The work done by the hon. member for Gaspé raised the interest of the media, so that the minister delayed the coming into force of the registration of light craft. I admit I am still apprehensive, because after all, this is a pre-election year. We do not know when the Prime Minister will call an election, and it is clear that the government is playing for time.

With this bill the minister wants to make it easier to issue such regulations. In a previous attempt, he used legislation on financial administration. In this case, he wants to make it much easier. This is exactly what people do not want.

The worst thing is certainly the lack of consultation, of listening, of understanding on the part of the minister as to what the participants said. He listened to them, but he did not take their suggestions into account, except for postponing registration of small craft. As for the rest, the minister wants to reaffirm Canada's

sovereignty on its inland waters but also extend and confirm the 200 mile zone. We have no objection to his speaking of sovereignty.

We Quebec sovereignists are well aware of the true meaning of the word sovereignty. However, when speaking of co-operation, the government says it is possible, but we know its habits. We did not have that many examples of co-operation between the federal government and the provinces up to now, over the past three years, and we have been following all the debates closely. There was some talk of co-operation, but rarely, and I daresay almost never, did it translate into action.

This bill is a further example of this bad habit. The minister wants to decide with his officials in Ottawa. Whatever the provinces may say, the minister will do as he pleases. He did not even listen to the Premier of British Columbia. In his last speech, the hon. member for Gaspé reminded us of the time when, during a first ministers' conference, the Premier of British Columbia-not Quebec-walked out, saying that he felt he was wasting his time, that it did not serve any purpose, they did not listen, they did not want to know.

So a bill was introduced. I see some members, for example the hon. member for Gander-Grand Falls who, with elections in the offing, wants to make a name for himself-he has a reputation as a dissident, even a critic, one of the rare ones within the government party to voice his opinions-and suddenly he has found a mission for himself: Bloc bashing.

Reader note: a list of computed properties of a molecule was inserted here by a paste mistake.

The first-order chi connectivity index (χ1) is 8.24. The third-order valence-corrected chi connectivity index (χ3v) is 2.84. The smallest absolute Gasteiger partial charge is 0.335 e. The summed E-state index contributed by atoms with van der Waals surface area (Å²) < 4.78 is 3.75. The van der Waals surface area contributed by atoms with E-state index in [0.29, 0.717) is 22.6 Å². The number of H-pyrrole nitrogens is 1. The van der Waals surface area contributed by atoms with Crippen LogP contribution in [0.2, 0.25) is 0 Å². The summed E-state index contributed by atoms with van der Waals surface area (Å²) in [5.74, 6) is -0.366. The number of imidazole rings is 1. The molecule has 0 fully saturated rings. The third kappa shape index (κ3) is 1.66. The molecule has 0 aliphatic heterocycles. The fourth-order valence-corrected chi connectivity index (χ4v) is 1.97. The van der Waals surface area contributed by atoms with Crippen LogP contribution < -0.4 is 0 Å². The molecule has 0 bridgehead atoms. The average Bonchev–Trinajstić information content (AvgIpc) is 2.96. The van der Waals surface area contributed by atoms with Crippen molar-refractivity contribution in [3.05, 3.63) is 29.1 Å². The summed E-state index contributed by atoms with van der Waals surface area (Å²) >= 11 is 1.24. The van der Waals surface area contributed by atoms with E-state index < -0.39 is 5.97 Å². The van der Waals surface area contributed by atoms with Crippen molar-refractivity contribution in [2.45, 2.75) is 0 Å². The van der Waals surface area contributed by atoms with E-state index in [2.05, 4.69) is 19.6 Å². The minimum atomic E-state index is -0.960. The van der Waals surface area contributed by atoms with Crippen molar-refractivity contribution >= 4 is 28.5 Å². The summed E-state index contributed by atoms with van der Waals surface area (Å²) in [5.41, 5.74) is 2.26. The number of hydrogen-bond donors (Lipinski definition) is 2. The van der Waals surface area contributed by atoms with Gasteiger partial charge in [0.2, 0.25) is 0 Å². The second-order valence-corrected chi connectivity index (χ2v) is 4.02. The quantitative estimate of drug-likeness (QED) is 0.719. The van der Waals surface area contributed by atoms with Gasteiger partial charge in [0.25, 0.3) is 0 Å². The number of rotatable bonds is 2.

That is a well known trick. It has been used many times. I am a fairly new MP. I have been here only three years. But the hon. members for Richelieu and Rosemont, who have more experience, have often told me that it has always been that way. What do MPs or government members do to make a name for themselves outside Quebec? They attack Quebec, they attack MPs, they sometimes try to insult them. This was not the case here. The hon. member did not stoop so low, even though his comments were not particularly appropriate.

Having sat on the opposition side for a long time, he should understand that members of the Bloc Quebecois are trying to do an important job in this place, to be the official opposition and as such to represent those who feel the government has not listened to them, or at least has not understood them.

But no, the government is forging ahead, passing this bill the member for Gander-Grand Falls called the most important piece of legislation since Confederation. I believe in his view it is, especially in his area bordering the Atlantic ocean. I can understand his point of view. But then, if it is that important, why not proceed more carefully and clarify many areas which are still grey.

I worked a long time for the former Quebec agriculture and fisheries minister and I remember that, up to 1984, the federal government was delegating part of its responsibilities regarding fisheries management to the provinces. And it worked. We were doing fine in those days. We know what happened to the fisheries after this was taken away from Quebec; we are actually looking for fish now. The stocks of just about every species are dwindling. Things have been going wrong since that time.

Instead of broadening its horizon in order to protect the fisheries through its strategy, the government is saying that it will be done in Ottawa, by Ottawa.

I remember a historic remark a politician made in Quebec to the effect that it was harder to have a bureaucrat leave Ottawa to go and see what was actually going on in the fisheries that to have a fish swim from the Gaspé to Ottawa.

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1:50 p.m.


Louis Plamondon Bloc Richelieu, QC

Madam Speaker, after those impressive speeches on the part of the member facing me and of the member for Lévis, I am surprised that our Liberal colleagues are not rising to approve these very sensible arguments.

The member for Quebec explained quite well the unfair situation this bill would create for Quebec. When a government is so irresponsible as to table a bill taxing pedal boats and rowboats, there is definitely something wrong, something out of whack in the operation.